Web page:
In 2017, the Porsche Supercup celebrates its 25th anniversary. The one-make series has, alongside the various national Carrera Cup Championships, used its level playing field to allow the best up-and-coming racers to rise to the top. Two decades before the Supercup was even formed though, Porsche was involved in another one-make series, one with a unique aim: to find out, across the worlds of Formula 1, NASCAR, IndyCar and sports cars, who was the greatest driver of all. For North American readers, IROC will likely be more familiar in Chevrolet or Pontiac circles, while in Europe, the International Race of Champions enjoyed little publicity over its 30-year run.
However, before the succession of Camaros and Firebirds, the first series was actually run using 15 identical Porsche 911s: the IROC RSRs. Devised by legendary US team owner, Roger Penske, and the president of Riverside International Raceway, Les Richter, the IROC I championship would be contested over four races: three heats on the West Coast at Riverside and a grand finale at Daytona in the east four months later. A points structure would be applied at Riverside with only the six best racers making it to Florida. The whole thing would be televised on the popular Wide World Of Sports programme after TV marketer, Mike Phelps (working for the newly formed Penske Productions) struck a deal with broadcaster, ABC.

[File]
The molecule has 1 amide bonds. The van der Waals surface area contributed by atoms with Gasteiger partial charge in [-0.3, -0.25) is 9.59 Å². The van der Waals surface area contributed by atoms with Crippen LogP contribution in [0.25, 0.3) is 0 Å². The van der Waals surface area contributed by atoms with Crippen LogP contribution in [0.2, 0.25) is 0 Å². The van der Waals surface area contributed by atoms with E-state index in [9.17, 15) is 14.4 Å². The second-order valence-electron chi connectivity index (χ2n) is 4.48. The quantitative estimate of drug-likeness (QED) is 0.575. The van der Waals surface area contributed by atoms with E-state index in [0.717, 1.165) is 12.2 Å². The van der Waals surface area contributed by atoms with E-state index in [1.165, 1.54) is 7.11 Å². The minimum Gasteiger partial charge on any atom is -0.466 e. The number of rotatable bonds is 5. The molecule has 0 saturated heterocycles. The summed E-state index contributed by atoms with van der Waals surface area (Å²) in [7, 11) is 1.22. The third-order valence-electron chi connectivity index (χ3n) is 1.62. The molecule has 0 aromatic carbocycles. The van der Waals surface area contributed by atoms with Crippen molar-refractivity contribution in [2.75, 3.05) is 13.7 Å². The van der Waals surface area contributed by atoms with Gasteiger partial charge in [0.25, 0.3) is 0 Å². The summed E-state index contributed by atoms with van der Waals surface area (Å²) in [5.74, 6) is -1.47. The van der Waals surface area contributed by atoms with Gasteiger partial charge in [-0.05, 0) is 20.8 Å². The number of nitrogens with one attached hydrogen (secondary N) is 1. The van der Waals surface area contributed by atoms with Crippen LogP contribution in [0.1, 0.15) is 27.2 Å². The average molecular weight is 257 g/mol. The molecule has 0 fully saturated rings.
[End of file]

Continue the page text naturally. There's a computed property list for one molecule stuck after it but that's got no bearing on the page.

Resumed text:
With a plan in place, Porsche agreed to build 15 identical Carrera RSRs for the inaugural series. Penske’s deal with Zuffenhausen came at a time when the RSR project was in a transitional phase, switching during the off-season from the 2.8-litre cars to the new 3.0-litre version scheduled for 1974. However, the 3.0 RS – the basis for the revered RSR – was not yet finished, so Porsche took 15 impact-bumpered Carrera 2.7 MFI chassis straight off the production line as the basis for the IROC 911 racers. Spec-wise, the IROC RSRs would be unique, blending key elements from the 2.8-litre RSR, upcoming 3.0-litre RS and the latter’s still-in development RSR brother.
The 2.7 Carrera shells (still being produced with the 2.7 RS’s tunnel reinforcement) were further beefed up with extra triangulation welded in around the rear shock towers and at the back of the engine bay; while the 2.8 RSR’s flared steel arches were fitted front and rear, along with glass fibre 3.0 RS bumpers. In order to reduce weight, the side windows and rear screen were replaced with Perspex, the doors were reconstructed in glass fibre and the pneumatic bonnet and decklid struts were removed (with both panels now using quick-release pin fasteners).
In the engine bay sat Porsche’s 911/74 fl at six, a 3.0-litre twin plug unit fitted with high butterfly throttles (rather than the slide mechanism that would later find its way onto the standard 3.0 RSR). Fed from a 110-litre plastic fuel tank in the front, the engine drove through the Type 915 gearbox (fitted with standard ratios) and a limited-slip differential, with 80 per cent locking on acceleration. On the suspension front, the Bilstein damper struts from the RSR were used alongside firmer torsion bars. Slowing everything down was the job of the four piston 917-style calipers and cross-drilled discs from the 3.0-litre RS, housed inside nine- and 11-inch wide Fuchs front and rear respectively.